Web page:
By Otha Barham
The Meridian Star
Tomorrow, September 28, the 23rd Annual Clarke County Forestry and Wildlife Festival will take place at the scenic Archusa Water Park east of Quitman. This event has become an exciting and successful tradition for lovers of the outdoors in East Mississippi and West Alabama. I have fond memories of special days spent at the festival. One in particular is the day Jack Dudley and I shared the podium interacting with outdoor enthusiasts, hundreds of whom flock to the lakeside under the giant pine trees and swap outdoor stories.
Tomorrow, the festival will provide day-long music, other entertainment, arts, crafts, childrens' activities, food, exhibits, motorcycles and more. For more information, please call 601-776-5701.
This year the festival falls on National Hunting and Fishing Day (NHFD). Check out www.nhfd.org for an inspiring review and challenge of this special day. Here is but one informative excerpt about this great tradition:
“Over 100 years ago, hunters and anglers were the earliest and most vocal supporters of conservation and scientific wildlife management. They were the first to recognize that rapid development and unregulated uses of wildlife were threatening the future of many species. Led by fellow sportsman President Theodore Roosevelt, these early conservationists called for the first laws restricting the commercial slaughter of wildlife. They urged sustainable use of fish and game, created hunting and fishing licenses, and lobbied for taxes on sporting equipment to provide funds for state conservation agencies. These actions were the foundation of the North American wildlife conservation model, a science-based, user-pay system that would foster the most dramatic conservation successes of all time.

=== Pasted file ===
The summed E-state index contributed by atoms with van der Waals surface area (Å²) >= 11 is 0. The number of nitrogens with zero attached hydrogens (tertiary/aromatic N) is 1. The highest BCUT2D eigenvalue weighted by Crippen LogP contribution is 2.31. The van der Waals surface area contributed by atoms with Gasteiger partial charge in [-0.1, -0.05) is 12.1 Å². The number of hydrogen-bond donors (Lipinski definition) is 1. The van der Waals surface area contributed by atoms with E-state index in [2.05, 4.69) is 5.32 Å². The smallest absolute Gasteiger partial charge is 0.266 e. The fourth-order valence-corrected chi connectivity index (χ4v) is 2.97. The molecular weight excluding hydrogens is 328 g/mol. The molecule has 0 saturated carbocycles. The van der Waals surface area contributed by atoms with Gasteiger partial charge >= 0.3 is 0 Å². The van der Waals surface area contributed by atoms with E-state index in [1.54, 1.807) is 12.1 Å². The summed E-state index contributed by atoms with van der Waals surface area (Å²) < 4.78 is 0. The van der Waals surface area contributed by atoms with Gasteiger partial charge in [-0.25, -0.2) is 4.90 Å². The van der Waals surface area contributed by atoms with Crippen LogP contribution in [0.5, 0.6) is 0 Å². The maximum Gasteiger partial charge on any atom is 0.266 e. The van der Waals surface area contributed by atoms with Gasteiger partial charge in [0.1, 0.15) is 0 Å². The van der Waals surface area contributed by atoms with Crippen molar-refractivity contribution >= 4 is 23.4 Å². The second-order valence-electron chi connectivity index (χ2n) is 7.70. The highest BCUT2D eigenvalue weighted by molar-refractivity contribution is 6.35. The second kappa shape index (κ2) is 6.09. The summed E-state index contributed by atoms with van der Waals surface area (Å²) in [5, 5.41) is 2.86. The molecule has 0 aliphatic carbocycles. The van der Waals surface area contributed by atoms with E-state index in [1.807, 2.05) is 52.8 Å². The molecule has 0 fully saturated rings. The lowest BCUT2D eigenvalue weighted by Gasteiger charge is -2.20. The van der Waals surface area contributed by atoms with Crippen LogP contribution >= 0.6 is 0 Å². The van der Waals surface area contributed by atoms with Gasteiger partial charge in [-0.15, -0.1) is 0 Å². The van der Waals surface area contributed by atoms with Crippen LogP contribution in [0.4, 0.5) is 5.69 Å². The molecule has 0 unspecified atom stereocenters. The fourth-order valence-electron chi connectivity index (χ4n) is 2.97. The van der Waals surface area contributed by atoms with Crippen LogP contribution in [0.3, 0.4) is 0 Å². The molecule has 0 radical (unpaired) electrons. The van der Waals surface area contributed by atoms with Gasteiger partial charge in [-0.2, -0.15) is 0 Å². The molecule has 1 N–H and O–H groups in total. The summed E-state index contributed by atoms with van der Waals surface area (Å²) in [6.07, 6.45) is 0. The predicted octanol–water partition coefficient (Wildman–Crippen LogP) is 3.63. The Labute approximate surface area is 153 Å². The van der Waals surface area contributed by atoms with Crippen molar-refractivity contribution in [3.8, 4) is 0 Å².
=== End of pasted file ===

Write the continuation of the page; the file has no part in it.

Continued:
Populations of white-tailed deer, elk, antelope, wild turkey, wood ducks and many other species began to recover from decades of unregulated exploitation.”
Besides being proud of your part in this huge unselfish movement that has successfully enhanced our wildlife, you will learn from the website how the NHFD got its start from an idea by a gun shop owner in Upper Darby, Pennsylvania. You will also learn that the 2013 Honorary Chairman of NHFD is angling star Bill Dance.
There are few better ways to celebrate NHFD than taking the family to the Clarke County Forestry and Wildlife Festival. I will have a booth there, anxious to hear stories from my many friends who are drawn to the woods and waters of our fine country. Look for the canopy with the green top and stop by with your stories, advice or just to say hello.